Legal Cannabis States – The journey so far
With New York having recently allowed recreational use of cannabis, we figured it’d be a good time to go back and take stock of where we are when it comes to legal cannabis states. How many states have legalized it so far?
The United States Drug Enforcement Administration (DEA) classifies marijuana as a Schedule 1 drug. Their books place marijuana in the same class as LSD, heroin, and other hard drugs. However, most Americans say this law is stale and loses touch with current realities about the global marijuana movement.
Consequently, the burgeoning ‘legalize it’ campaigns have recorded exponential success in most recent times. In the least, proponents of legal marijuana want the herb treated as a Schedule II drug, like oxycodone and Ritalin. Substances in this class are defined as drugs but with high chances of abuse.
In November 2020, Mississippi, Arizona, New Jersey, Montana, South Dakota voted massively in support of recreational/medical marijuana.
In these states, the legal cannabis push had gained an all-time high momentum in 2020, before the pandemic struck. Thankfully, as legal activities bounce back, the efforts are currently beefing up to revive the momentum and continue from where the legal cannabis processes stopped. Interestingly, first-time ever, some on-time marijuana-hostile states are reconsidering marijuana legalization.
Although the chances are promising, some speculators fear a repeat of cases where highly promising legal marijuana legislation processes hit the rocks across some states.
Understanding the US cannabis laws. A quick throwback
Since 1937, when the Marihuana Tax Act placed cannabis in the fed’s bad books, the plant remains banned federally – after over eight decades.
The current 1970 Controlled Substances Act – an update of the Marijuana Tax Act – [only] ‘modernized’ the prohibition. The law categorically places marijuana under the schedule I controlled substance class alongside hard drugs like LSD and heroin, which have high abuse potentials and no possible medical use.
Another supportive myth says cannabis may encourage a transition to other hard drugs, a concept widely branded as a “gateway drug.”
Anti-marijuana proponents also theorize a likely increase of teenage vulnerability to drug use. Extensive findings have dispelled these claims. First, marijuana has no lethal effect and has less withdrawal effect than alcohol. Also, relevant studies have long dispelled the gateway-drug propaganda. Besides, states with legal marijuana laws, so far, have not recorded any more significant marijuana use among teens. The rules had, by the 1970s, become a tool against political rivals and minorities. To date, four-times more blacks are likely victims of cannabis-related arrests.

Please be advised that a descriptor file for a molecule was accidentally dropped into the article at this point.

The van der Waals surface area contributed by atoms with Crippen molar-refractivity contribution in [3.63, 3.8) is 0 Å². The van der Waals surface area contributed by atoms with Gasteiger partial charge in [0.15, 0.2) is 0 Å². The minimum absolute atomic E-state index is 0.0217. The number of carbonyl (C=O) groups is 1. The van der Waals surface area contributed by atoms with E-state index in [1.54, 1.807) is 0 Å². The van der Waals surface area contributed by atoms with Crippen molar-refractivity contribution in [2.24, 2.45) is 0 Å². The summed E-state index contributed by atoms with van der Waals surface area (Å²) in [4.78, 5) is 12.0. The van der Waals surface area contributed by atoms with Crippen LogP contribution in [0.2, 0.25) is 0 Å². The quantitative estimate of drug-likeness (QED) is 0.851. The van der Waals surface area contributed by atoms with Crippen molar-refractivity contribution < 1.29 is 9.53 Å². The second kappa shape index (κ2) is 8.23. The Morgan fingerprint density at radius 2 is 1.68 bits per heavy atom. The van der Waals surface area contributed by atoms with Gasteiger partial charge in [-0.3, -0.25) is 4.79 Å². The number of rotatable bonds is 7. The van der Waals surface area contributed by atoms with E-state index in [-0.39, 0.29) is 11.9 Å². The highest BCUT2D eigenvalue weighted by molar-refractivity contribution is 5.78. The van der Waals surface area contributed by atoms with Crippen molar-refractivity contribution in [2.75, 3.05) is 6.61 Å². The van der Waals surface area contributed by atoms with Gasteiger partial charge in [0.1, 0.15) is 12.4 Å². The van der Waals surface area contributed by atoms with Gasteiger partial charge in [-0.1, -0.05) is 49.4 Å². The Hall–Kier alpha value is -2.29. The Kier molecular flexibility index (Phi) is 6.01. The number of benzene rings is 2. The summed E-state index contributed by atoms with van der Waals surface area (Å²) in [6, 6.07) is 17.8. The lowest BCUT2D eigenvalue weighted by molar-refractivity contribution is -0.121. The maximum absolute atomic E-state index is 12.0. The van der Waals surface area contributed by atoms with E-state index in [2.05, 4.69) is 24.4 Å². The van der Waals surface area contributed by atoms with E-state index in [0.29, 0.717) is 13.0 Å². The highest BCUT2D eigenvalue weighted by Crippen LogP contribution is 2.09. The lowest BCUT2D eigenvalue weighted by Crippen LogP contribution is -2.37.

Legal Cannabis and State laws
Remember that the cannabis laws vary across the US states – while some states legalize cannabis for either medicinal or recreational purposes, some recognize the herb for both. Despite the lingering federal anti-cannabis laws, voters across many states have voted massively for legal marijuana at the ballot. In the November 2020 election results, adult marijuana use won in 36 states and three territories, including DC.
Recreational Marijuana States
So far, 17 states, DC, and three territories –Puerto Rico, Guam, and the United States Virgin Islands – allows marijuana for both medical and recreational intents.
- New jersey
- New York
- South Dakota
Medical Marijuana States
Twenty-one more states allow marijuana, but for medicinal purposes. Medical marijuana is inspired by Several studies which say cannabis contains hundreds of compounds that may help boosts euphoria and manage symptoms associated with HIV/AIDS, multiple sclerosis, glaucoma, and cancer.
Weed formulas also help manage chronic pain, nausea, and epileptic seizures, to mention but a few. Across these medical-cannabis-friendly territories, prescriptions are issued to prevent users from arrest. Again, the medical weed laws are on a state-to-state basis. While some states regulate cannabis farmers’ and manufacturers’ activities, others are somewhat ‘less concerned.’
Currently, medical marijuana is a thing across these US states:
- New Hampshire
- New Mexico
- New York
- North Dakota
- Rhode island
- West Virginia
As political and public support for legal marijuana burgeons, lawmakers are under pressure to take necessary actions. Strong indicators say about 12 states may be approving legal marijuana soon. Though the chances seem lean for some, these eight states are about half-an-inch close to being enlisted among legal weed states.
- New York
Legal cannabis – the perks
So far, legal cannabis jurisdictions have disproved most lingering cannabis myths held by anti-cannabis sponsors. Instead, reports from these territories show some exciting benefits of cannabis-friendly laws, including:
- Easy access to marijuana products
- Low cost of marijuana
- Increased tax revenues in tens of billions
- Less traffic rules infringement
- Improved cannabis farming and production practices
- Additional job opportunities
- Less racial victimization by law enforcement
- Reduced activities of cartels and gangs
- Reduced judicial costs spent on 663,000 cannabis-related annual arrests.
Pew research shows 66% of voters support adult marijuana use; a staggering 91% backs weed for medicals. So far, 16 states plus DC and Guam currently have legal cannabis laws and36 states allow marijuana for medicine. But for the ravaging virus, about five states would’ve joined the bandwagon in 2020. From recent happenings, Uncle Sam may soon dust itself from the past and take clues from marijuana-thriving states and countries – among many others, Canada comes to mind.